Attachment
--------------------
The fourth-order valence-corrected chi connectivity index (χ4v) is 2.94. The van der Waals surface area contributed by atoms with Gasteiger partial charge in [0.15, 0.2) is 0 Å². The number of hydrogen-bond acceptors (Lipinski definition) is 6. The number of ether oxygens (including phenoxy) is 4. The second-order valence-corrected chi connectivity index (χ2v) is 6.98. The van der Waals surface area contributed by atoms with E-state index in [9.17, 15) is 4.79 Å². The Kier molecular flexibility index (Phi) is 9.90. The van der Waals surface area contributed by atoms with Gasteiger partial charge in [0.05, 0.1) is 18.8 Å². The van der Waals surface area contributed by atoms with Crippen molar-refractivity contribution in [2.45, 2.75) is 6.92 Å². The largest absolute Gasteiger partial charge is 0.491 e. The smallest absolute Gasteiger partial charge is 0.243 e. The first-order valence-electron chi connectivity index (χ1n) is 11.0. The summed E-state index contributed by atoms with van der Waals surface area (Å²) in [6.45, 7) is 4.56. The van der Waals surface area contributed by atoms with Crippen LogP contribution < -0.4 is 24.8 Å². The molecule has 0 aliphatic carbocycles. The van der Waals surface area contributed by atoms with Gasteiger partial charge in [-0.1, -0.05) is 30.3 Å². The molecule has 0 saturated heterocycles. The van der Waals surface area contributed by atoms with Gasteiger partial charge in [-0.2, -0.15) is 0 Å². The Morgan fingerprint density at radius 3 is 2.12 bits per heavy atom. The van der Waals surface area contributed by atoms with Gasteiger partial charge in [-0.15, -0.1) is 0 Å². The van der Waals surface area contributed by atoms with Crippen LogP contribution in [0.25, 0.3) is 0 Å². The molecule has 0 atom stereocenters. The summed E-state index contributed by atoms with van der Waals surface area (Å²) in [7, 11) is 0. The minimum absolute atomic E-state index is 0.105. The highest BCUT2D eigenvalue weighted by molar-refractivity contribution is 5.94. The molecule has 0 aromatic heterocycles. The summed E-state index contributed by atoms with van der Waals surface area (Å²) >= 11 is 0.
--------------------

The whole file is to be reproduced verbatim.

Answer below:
The fourth-order valence-corrected chi connectivity index (χ4v) is 2.94. The van der Waals surface area contributed by atoms with Gasteiger partial charge in [0.15, 0.2) is 0 Å². The number of hydrogen-bond acceptors (Lipinski definition) is 6. The number of ether oxygens (including phenoxy) is 4. The second-order valence-corrected chi connectivity index (χ2v) is 6.98. The van der Waals surface area contributed by atoms with E-state index in [9.17, 15) is 4.79 Å². The Kier molecular flexibility index (Phi) is 9.90. The van der Waals surface area contributed by atoms with Gasteiger partial charge in [0.05, 0.1) is 18.8 Å². The van der Waals surface area contributed by atoms with Crippen molar-refractivity contribution in [2.45, 2.75) is 6.92 Å². The largest absolute Gasteiger partial charge is 0.491 e. The smallest absolute Gasteiger partial charge is 0.243 e. The first-order valence-electron chi connectivity index (χ1n) is 11.0. The summed E-state index contributed by atoms with van der Waals surface area (Å²) in [6.45, 7) is 4.56. The van der Waals surface area contributed by atoms with Crippen LogP contribution < -0.4 is 24.8 Å². The molecule has 0 aliphatic carbocycles. The van der Waals surface area contributed by atoms with Gasteiger partial charge in [-0.1, -0.05) is 30.3 Å². The molecule has 0 saturated heterocycles. The van der Waals surface area contributed by atoms with Gasteiger partial charge in [-0.2, -0.15) is 0 Å². The Morgan fingerprint density at radius 3 is 2.12 bits per heavy atom. The van der Waals surface area contributed by atoms with Gasteiger partial charge in [-0.15, -0.1) is 0 Å². The van der Waals surface area contributed by atoms with Crippen LogP contribution in [0.25, 0.3) is 0 Å². The molecule has 0 atom stereocenters. The summed E-state index contributed by atoms with van der Waals surface area (Å²) in [7, 11) is 0. The minimum absolute atomic E-state index is 0.105. The highest BCUT2D eigenvalue weighted by molar-refractivity contribution is 5.94. The molecule has 0 aromatic heterocycles. The summed E-state index contributed by atoms with van der Waals surface area (Å²) >= 11 is 0.